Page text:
Scientists have found a potential connection between your ability to maintain your body’s temperature and obesity. But don’t go blaming obesity for those extra pounds just yet.
As humans are warm-blooded animals, our bodies work vigorously, day and night, to keep our body temperature constant — and food plays an important role in that process. We don’t often think about it this way, but food is essentially fuel for our body. However, food does much more than just provide us with the energy to operate through the day.
A normal body temperature is around 37 degrees Celsius (99 Fahrenheit), though it may vary somewhat from person to person. Eating tends to lead to a slight increase in body temperature as your metabolic rate increases to allow the digestion of food. Depending on what and how much you eat, your body temperature may increase by as much as 1.1 degrees Celsius (2 Fahrenheit), as the chemical reactions associated with digestion kick in.
Rosa Señarís and colleagues from the University of Santiago de Compostela and the Institute of Neuroscience/University Miguel Hernandez of Alicante (Spain), analyzed a different connection between temperature and food intake. They studied a group of lab mice, disabling their a receptor called TRPM8, also known as the cold and menthol receptor 1 (CMR1). They found that in a mildly cold environment, mice lacking the cold-sensing TRPM8 consumed more food during the day, when mice are usually asleep. This change took place from a young age, and led to obesity and high blood sugar in adulthood. Researchers believe this may have been caused by reduced fat utilization.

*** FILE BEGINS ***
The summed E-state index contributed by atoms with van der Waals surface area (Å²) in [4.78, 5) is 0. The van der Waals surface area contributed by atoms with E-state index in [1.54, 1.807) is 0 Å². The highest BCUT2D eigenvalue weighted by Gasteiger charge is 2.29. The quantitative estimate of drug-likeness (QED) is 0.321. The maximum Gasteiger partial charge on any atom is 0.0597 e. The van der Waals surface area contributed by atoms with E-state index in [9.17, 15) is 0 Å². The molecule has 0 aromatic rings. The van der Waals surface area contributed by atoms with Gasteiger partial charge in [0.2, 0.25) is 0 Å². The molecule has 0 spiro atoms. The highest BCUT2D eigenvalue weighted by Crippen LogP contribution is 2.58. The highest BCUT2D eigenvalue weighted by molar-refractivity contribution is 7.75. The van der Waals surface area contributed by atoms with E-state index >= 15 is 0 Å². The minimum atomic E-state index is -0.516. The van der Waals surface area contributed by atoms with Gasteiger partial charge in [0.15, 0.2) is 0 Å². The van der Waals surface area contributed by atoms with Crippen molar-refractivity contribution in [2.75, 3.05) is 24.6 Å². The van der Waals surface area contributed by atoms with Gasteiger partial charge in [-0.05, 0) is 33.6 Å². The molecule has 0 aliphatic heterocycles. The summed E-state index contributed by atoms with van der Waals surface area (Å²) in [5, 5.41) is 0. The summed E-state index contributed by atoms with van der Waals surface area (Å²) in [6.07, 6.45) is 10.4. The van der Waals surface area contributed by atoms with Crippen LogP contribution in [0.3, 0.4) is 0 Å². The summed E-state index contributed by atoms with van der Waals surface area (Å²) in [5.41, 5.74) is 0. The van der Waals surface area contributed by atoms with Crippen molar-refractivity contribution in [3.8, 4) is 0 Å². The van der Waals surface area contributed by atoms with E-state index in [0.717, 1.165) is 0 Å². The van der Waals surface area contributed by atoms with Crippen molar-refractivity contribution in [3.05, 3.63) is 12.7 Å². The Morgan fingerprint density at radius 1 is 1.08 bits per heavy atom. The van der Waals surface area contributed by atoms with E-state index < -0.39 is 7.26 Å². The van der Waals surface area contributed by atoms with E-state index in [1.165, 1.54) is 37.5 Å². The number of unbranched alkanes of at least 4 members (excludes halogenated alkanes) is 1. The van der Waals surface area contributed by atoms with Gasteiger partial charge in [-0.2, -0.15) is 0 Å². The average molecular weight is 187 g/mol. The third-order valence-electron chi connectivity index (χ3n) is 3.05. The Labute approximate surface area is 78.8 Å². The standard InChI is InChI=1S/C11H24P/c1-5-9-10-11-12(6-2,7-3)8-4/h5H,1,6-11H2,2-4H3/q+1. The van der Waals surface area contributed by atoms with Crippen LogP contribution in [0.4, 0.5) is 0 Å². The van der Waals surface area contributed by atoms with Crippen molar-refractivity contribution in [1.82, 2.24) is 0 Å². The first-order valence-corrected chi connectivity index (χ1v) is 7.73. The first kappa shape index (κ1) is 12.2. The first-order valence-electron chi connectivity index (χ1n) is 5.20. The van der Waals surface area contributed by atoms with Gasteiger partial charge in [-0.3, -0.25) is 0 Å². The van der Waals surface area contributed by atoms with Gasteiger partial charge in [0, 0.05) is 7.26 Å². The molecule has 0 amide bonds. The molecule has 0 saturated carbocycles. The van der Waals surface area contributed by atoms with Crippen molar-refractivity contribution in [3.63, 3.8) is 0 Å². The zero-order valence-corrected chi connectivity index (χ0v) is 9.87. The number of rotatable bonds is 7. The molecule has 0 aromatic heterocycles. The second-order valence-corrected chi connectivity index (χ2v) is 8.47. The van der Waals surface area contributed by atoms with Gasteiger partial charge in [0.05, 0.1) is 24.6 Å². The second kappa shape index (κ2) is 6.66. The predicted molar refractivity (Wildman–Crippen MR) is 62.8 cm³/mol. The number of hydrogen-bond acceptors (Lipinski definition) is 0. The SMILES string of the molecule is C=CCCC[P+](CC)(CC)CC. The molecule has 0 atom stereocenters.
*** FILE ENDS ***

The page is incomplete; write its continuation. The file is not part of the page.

This isn’t the first time something like this has been reported. In 2011, a team writing in The American Journal of Clinical Nutrition found that a “lower core body temperature set point has been suggested to be a factor that could potentially predispose humans to develop obesity.” In a 2015 study, researchers found that a “biological inability to create sufficient core body heat could be linked to the obesity epidemic,” concluding that a diurnal thermogenic handicap can play a crucial role in favoring weight gain in obese subjects. Both studies called for more research on the matter, but there seems to be growing evidence for this obesity-temperature connection.